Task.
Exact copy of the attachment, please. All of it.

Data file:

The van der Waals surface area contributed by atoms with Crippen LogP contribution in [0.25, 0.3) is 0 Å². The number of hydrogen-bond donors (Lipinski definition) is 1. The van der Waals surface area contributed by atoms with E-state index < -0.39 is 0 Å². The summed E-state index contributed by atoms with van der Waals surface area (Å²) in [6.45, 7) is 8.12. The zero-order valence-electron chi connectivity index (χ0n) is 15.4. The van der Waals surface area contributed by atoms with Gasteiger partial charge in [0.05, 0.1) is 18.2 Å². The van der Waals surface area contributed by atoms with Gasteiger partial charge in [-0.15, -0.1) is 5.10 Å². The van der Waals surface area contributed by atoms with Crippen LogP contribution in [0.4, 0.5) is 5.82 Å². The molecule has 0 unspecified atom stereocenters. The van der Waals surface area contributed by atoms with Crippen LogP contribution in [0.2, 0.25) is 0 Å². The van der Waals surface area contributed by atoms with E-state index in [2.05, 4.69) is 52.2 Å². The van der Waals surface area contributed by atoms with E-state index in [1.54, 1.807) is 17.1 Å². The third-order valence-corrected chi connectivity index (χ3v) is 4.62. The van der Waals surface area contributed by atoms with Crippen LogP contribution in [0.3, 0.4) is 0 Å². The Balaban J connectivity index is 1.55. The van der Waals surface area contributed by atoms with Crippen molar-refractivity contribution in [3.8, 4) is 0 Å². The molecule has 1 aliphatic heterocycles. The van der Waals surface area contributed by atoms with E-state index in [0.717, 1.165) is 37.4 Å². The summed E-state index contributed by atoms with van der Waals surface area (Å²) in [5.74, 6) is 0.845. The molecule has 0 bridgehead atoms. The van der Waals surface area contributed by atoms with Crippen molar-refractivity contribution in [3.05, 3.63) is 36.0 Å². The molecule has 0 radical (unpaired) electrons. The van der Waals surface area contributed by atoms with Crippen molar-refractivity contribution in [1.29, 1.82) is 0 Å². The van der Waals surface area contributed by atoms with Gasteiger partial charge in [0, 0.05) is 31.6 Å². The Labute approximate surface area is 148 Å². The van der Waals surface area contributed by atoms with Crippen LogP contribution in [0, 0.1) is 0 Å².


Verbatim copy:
The van der Waals surface area contributed by atoms with Crippen LogP contribution in [0.25, 0.3) is 0 Å². The number of hydrogen-bond donors (Lipinski definition) is 1. The van der Waals surface area contributed by atoms with E-state index < -0.39 is 0 Å². The summed E-state index contributed by atoms with van der Waals surface area (Å²) in [6.45, 7) is 8.12. The zero-order valence-electron chi connectivity index (χ0n) is 15.4. The van der Waals surface area contributed by atoms with Gasteiger partial charge in [0.05, 0.1) is 18.2 Å². The van der Waals surface area contributed by atoms with Gasteiger partial charge in [-0.15, -0.1) is 5.10 Å². The van der Waals surface area contributed by atoms with Crippen LogP contribution in [0.4, 0.5) is 5.82 Å². The molecule has 0 unspecified atom stereocenters. The van der Waals surface area contributed by atoms with Crippen LogP contribution in [0.2, 0.25) is 0 Å². The van der Waals surface area contributed by atoms with E-state index in [2.05, 4.69) is 52.2 Å². The van der Waals surface area contributed by atoms with E-state index in [1.54, 1.807) is 17.1 Å². The third-order valence-corrected chi connectivity index (χ3v) is 4.62. The van der Waals surface area contributed by atoms with Crippen LogP contribution in [0.3, 0.4) is 0 Å². The Balaban J connectivity index is 1.55. The van der Waals surface area contributed by atoms with Crippen molar-refractivity contribution in [3.8, 4) is 0 Å². The molecule has 1 aliphatic heterocycles. The van der Waals surface area contributed by atoms with E-state index in [0.717, 1.165) is 37.4 Å². The summed E-state index contributed by atoms with van der Waals surface area (Å²) in [5.74, 6) is 0.845. The molecule has 0 bridgehead atoms. The van der Waals surface area contributed by atoms with Crippen molar-refractivity contribution in [3.05, 3.63) is 36.0 Å². The molecule has 0 radical (unpaired) electrons. The van der Waals surface area contributed by atoms with Crippen molar-refractivity contribution in [1.29, 1.82) is 0 Å². The van der Waals surface area contributed by atoms with Gasteiger partial charge in [0, 0.05) is 31.6 Å². The Labute approximate surface area is 148 Å². The van der Waals surface area contributed by atoms with Crippen LogP contribution in [0, 0.1) is 0 Å².